Mixed feelings as Gladys Berejiklian confirms NSW students will return to school in three weeks

School students in NSW will begin a staggered return to the classroom from May 11, leading up to a full-time return to face-to-face learning from term three.

NSW Premier Gladys Berejiklian

NSW Premier Gladys Berejiklian Source: AAP

School students across NSW will start going back to school from 11 May, one day a week initially while building up to a full-time return to the classroom from late July.

Premier Gladys Berejiklian on Tuesday said public, Catholic and independent schools were all on board with the plan, but families and teachers have expressed concern over the plan.

Schools are currently open amid the coronavirus pandemic but students are recommended to learn from home.

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Current restrictions will remain in place for the first two weeks of term two through to 11 May, when students will need to attend school one day per week.



No more than a quarter of the school cohort will be on campus at one time.

The government would aim for a full-time return to school in term three, starting in late July.

"Will it be the same as kids going to school under normal circumstances? No, it won't," Ms Berejiklian told reporters on Tuesday.

"We've made sure we've used this time not just to build up our online capacity but we've also made sure we have enough hand sanitisers, soap, and all those things which make a school community feel safe."

A file photo of children sitting in a classroom during a lesson.
A file photo of children sitting in a classroom during a lesson. Source: AAP


Schools will also have the ability to temperature check students where appropriate and cleaning protocols will be ramped up.

But the president of the Australian Teacher's Union Correna Haythorpe said a better response would be to "manage parents expectations about which parents can actually attend school".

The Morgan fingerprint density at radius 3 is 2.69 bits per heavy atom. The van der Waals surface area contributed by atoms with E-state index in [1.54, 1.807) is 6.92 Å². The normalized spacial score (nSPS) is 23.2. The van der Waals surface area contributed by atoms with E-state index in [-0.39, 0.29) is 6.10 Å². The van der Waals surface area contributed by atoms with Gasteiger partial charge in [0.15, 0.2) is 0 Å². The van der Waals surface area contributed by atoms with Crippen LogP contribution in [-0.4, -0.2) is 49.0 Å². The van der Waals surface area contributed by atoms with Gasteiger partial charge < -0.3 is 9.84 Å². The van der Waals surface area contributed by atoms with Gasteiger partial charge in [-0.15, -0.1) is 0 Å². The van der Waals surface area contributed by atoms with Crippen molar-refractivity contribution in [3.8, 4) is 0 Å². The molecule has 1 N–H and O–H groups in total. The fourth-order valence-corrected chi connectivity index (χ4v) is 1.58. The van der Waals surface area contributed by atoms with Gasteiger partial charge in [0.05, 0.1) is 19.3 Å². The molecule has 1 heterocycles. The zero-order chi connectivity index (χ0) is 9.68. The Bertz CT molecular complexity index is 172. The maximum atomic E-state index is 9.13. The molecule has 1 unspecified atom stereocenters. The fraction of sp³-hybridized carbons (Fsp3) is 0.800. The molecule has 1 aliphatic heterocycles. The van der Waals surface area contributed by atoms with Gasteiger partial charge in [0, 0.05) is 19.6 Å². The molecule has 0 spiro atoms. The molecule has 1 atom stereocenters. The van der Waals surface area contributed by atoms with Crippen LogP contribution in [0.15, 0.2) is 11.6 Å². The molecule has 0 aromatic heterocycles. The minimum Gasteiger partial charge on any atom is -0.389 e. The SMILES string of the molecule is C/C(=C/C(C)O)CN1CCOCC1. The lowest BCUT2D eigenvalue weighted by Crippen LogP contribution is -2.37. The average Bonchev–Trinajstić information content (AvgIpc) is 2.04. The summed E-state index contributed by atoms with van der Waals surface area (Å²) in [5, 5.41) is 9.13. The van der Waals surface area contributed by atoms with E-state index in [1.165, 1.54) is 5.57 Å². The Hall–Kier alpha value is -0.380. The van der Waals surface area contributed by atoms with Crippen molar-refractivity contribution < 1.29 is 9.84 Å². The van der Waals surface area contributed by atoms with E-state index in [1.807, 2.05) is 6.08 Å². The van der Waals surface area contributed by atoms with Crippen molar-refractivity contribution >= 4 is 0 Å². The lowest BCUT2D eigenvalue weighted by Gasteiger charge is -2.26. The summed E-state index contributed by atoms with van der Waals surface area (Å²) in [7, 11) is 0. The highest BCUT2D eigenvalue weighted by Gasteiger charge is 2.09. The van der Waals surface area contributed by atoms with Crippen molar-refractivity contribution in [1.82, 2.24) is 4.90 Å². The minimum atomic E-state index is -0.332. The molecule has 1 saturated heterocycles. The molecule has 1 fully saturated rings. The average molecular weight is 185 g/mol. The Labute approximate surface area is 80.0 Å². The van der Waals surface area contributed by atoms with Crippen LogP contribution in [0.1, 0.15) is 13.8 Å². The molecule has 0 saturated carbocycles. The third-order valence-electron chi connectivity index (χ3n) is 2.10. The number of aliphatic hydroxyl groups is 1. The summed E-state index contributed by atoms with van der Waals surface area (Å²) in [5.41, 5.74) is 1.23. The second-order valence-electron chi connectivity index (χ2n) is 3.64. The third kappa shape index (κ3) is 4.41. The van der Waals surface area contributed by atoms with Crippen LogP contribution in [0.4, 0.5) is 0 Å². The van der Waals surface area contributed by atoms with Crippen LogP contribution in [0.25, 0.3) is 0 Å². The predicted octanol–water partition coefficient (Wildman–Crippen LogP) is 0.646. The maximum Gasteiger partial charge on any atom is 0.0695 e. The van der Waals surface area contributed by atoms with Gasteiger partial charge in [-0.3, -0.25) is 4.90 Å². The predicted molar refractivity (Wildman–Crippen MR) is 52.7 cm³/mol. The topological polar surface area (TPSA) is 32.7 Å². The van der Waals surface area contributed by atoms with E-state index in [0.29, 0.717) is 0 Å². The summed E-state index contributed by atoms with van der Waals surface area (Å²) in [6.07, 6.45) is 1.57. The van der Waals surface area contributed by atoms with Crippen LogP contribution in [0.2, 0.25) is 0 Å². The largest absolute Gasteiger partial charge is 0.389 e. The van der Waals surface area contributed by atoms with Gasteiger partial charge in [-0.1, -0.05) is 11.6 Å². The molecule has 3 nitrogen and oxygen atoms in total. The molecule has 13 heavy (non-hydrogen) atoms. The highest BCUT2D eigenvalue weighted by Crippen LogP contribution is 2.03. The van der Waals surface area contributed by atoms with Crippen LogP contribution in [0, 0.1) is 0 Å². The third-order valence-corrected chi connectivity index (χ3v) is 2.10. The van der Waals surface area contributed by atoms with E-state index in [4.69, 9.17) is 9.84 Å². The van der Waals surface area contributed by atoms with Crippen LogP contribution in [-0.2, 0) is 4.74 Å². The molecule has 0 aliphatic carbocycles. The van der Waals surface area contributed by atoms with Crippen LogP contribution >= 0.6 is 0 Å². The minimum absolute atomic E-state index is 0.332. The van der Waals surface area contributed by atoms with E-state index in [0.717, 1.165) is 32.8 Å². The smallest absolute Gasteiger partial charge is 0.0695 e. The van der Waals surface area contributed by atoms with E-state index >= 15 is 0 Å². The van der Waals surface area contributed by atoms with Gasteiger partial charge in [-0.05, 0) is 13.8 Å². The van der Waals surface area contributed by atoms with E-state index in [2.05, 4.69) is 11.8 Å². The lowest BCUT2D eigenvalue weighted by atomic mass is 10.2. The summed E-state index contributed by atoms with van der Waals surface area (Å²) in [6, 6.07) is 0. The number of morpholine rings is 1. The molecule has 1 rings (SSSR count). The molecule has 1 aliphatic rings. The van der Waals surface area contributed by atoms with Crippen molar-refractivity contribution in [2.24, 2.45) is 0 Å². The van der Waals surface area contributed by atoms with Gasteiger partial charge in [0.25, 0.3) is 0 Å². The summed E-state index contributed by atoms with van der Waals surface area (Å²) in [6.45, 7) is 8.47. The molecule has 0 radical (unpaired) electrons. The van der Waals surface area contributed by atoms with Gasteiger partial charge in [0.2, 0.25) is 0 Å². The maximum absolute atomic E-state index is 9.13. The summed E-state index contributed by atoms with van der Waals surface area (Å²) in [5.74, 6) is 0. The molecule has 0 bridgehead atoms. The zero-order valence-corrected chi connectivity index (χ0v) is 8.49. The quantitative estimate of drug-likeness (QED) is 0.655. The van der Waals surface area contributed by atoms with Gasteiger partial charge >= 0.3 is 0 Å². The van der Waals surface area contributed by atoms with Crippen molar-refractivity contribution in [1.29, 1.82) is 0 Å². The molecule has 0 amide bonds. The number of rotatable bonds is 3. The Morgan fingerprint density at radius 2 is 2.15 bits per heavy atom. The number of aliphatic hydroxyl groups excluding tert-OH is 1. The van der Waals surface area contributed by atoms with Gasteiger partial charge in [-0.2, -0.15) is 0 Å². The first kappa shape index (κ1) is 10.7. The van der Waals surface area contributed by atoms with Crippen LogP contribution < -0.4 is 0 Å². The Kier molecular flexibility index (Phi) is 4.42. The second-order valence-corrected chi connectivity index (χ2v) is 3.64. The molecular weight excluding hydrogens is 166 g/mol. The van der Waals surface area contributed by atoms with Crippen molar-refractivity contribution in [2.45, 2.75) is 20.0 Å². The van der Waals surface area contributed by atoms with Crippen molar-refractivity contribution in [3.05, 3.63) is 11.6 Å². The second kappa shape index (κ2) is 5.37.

"That's been much more helpful for our members in managing social distancing requirements in schools," she said.

"Our schools are not shut, they are delivering remote learning, remote teaching and learning online for the majority of children across Australia, but the message has been very confusing in terms of what 'open' means and which children are actually attending face to face in our schools."

Meanwhile, Sydney parent Rose Thanh said she was hesitant to send her son, Ethan, back to school when the doors reopen.

"Kids are carriers, and I could be a carrier and we wouldn't even know if we had the coronavirus. If he picks anything up from school, then we're all done, I'd be impaired, it would just be a whole big thing in the house and we'd be restricted," she said.

"I'm not too sure if I'm going to send him to school, but so far it seems like I'm going to keep him back."

Six new cases of COVID-19 have been confirmed on Tuesday in NSW, taking the state total to 2969, with 21 people in intensive care.

It's the second consecutive day in which six new cases have been confirmed.

"We can now see a definite trend forming in terms of the reduced number of cases. But I do also want to stress that sometimes it just takes a handful of people to do the wrong thing to have all this hard work go to waste," Ms Berejiklian said.



More than 1750 people have fully recovered from COVID-19 in the state, chief health officer Dr Kerry Chant told reporters.

For NSW health authorities, stopping the spread of COVID-19 cases linked to a nursing home in western Sydney where 42 people have become infected remains the focus.

On Monday evening, a 92-year-old female resident of the Newmarch House nursing home in Caddens became the third resident to die as a result of the outbreak. 

Newmarch House is home to about 100 people, with 28 residents and 14 staff infected with coronavirus as of Monday night and strict isolation protocols in place.

A worker with very mild symptoms entered Newmarch House on six consecutive days, leading Dr Chant to warn even those with minimal symptoms should avoid work and get tested.

People in Australia must stay at least 1.5 metres away from others and gatherings are limited to two people unless you are with your family or household.

If you believe you may have contracted the virus, call your doctor (don’t visit) or contact the national Coronavirus Health Information Hotline on 1800 020 080. If you are struggling to breathe or experiencing a medical emergency, call 000.

SBS is committed to informing Australia’s diverse communities about the latest COVID-19 developments. News and information is available in 63 languages at .


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Published 21 April 2020 at 8:40am